One of the drawbacks of working as a meteorologist is the irregular hours: from early mornings to late evenings, including weekends. This can have quite an impact on my social life and hobbies outside of work, as other people are often free during those times. However, with proper planning and juggling responsibilities, I manage quite well! Since childhood, I've been riding horses and I still do that once a week. You will never find me watching the news on Tuesday because that's when I'm at the stable. Additionally, I enjoy taking long walks and engaging in other sports like running, HIIT, or pilates. My group of friends is from Wageningen, and I still regularly meet up with them.

Good memories of student days

Studying at WUR was quite demanding sometimes, with many contact hours and occasionally challenging subjects. Occasionally I did envy friends studying at other universities who had whole days or half-days off. Free time was much scarcer in Wageningen, and most of the time, I was at the university from Monday to Friday from early morning until late afternoon. On the other hand, this ensures that you can make the most of your studies and that there is a lot of guidance, time, and attention for you as a student. Because Soil, Water, Atmosphere is a relatively small programme, I quickly got to know people in the first weeks and months, and close friendships emerged from that. Additionally, I was active in the study association Pyrus, of which I learned a lot and have many fond memories of.

Tips for prospective and current students

It can be quite overwhelming to choose a study programme when you get to that age. You're starting to map out your career path while still feeling very young and distant from it all. Open days give you a good idea of a study programme, but the university naturally presents the most attractive story. Personally, I found that spending a day shadowing a student added real value. My advice would be to not focus solely on facts and information during your orientation but to also consider whether you get a good feeling about the programme and if you feel enthusiastic about certain themes; do you, for example, want to learn more about them? When I chose my studies, I was quickly drawn to Soil, Water, Atmosphere, and ultimately, I followed that gut feeling.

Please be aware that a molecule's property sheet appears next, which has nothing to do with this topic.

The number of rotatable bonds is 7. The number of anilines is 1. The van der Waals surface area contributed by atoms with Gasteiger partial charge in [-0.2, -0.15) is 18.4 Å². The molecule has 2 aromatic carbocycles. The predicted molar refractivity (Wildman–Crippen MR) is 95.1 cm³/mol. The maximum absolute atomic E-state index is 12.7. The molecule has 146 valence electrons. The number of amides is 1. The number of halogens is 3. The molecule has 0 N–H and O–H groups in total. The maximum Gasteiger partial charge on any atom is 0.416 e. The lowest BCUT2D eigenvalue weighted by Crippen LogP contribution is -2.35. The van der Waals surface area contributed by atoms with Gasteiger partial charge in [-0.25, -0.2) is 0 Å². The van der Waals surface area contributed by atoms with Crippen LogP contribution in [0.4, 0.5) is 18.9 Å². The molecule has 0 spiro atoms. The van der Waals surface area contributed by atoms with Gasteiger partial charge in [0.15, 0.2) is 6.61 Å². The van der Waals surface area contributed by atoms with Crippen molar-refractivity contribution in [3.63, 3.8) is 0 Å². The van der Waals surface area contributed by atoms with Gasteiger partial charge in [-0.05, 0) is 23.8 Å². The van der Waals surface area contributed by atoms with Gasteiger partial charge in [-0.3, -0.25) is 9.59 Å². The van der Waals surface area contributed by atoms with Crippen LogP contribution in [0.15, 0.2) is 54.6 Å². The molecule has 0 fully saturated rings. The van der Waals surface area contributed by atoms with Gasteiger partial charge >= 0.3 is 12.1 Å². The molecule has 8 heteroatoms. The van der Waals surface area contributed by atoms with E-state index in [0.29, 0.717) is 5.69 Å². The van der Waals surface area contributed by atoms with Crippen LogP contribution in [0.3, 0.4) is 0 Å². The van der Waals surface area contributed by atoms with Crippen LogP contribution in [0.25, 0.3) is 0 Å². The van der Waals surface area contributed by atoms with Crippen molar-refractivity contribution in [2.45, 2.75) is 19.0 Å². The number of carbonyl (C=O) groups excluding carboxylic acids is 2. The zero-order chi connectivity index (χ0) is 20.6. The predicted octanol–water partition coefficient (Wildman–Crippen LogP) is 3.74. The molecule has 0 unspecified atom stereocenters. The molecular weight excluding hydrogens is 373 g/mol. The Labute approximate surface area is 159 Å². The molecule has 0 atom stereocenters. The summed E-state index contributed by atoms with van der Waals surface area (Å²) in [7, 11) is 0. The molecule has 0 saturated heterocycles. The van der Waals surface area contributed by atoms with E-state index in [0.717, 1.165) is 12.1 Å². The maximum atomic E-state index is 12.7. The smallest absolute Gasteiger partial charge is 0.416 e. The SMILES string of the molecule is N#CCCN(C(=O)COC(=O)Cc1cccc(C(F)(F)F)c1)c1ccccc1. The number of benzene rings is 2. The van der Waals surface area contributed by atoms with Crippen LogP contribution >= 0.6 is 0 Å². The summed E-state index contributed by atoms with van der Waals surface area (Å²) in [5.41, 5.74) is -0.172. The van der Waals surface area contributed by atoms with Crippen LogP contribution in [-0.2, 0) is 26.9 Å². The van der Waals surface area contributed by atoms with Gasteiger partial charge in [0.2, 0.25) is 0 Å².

During my Bachelor's, I hardly ever thought about what I could do after my studies. Occasionally, former students came to talk about their current jobs during classes. At that time, it felt distant and not something I needed to worry about just yet. However, when I started my Master's, that changed, and I got a part-time job at Weeronline. There, I could apply some of the knowledge I gained during my studies in practice. This made me much more aware of how certain processes work and how to explain them clearly. In some fields, the academic world is quite far removed from the practical professions you might pursue. I think finding a connection between these two worlds can greatly help you become even better in your field or specialization.

Part of my education aligned well with my current job, but in certain areas, it did not. Meteorology at university is quite theoretical and involves a lot of mathematics and physics. It deals with very small processes, sometimes even at a microscopic level near the ground or very high up in the atmosphere, whereas in my current role, I hardly ever need to delve into such detail or recall all the formulas. However, my education ensured that I understand the atmosphere comprehensively and can better connect things. Especially for in-depth conversations or in segments requiring extra explanation, that still comes in handy.

The transition from student to working professional wasn't seamless because as a Soil, Water, Atmosphere student, you cannot start working in the weather room as a meteorologist or weather presenter the very next day after graduation. Presenting, for instance, is given little attention during the course. This job can only can be mastered through experience acquired through practical work and by experiencing weather situations yourself.

My plans and dreams

It is sometimes said that being a weather presenter at NOS is a job for life. Considering my predecessors, that is certainly not an unreasonable statement. The weather presenters of today all worked there for more than 10 years, and Gerrit Hiemstra (WUR Agricultural Engineering with specialization in meteorology 1986 - ed.) has even held that position for more than 20 years. So for the time being, I don't foresee a major career switch, and I am incredibly happy with my current jobs at NOS and Infoplaza.

I am curious to see whether the weather forecast will change in the future and what impact that will have on my work. I want to continue developing myself in my field and for that, the connection to science and universities like WUR is important. As 14-year-old Roosmarijn, I had two dreams: to become a weather presenter and to own a horse. The first one has come true, now for the second one."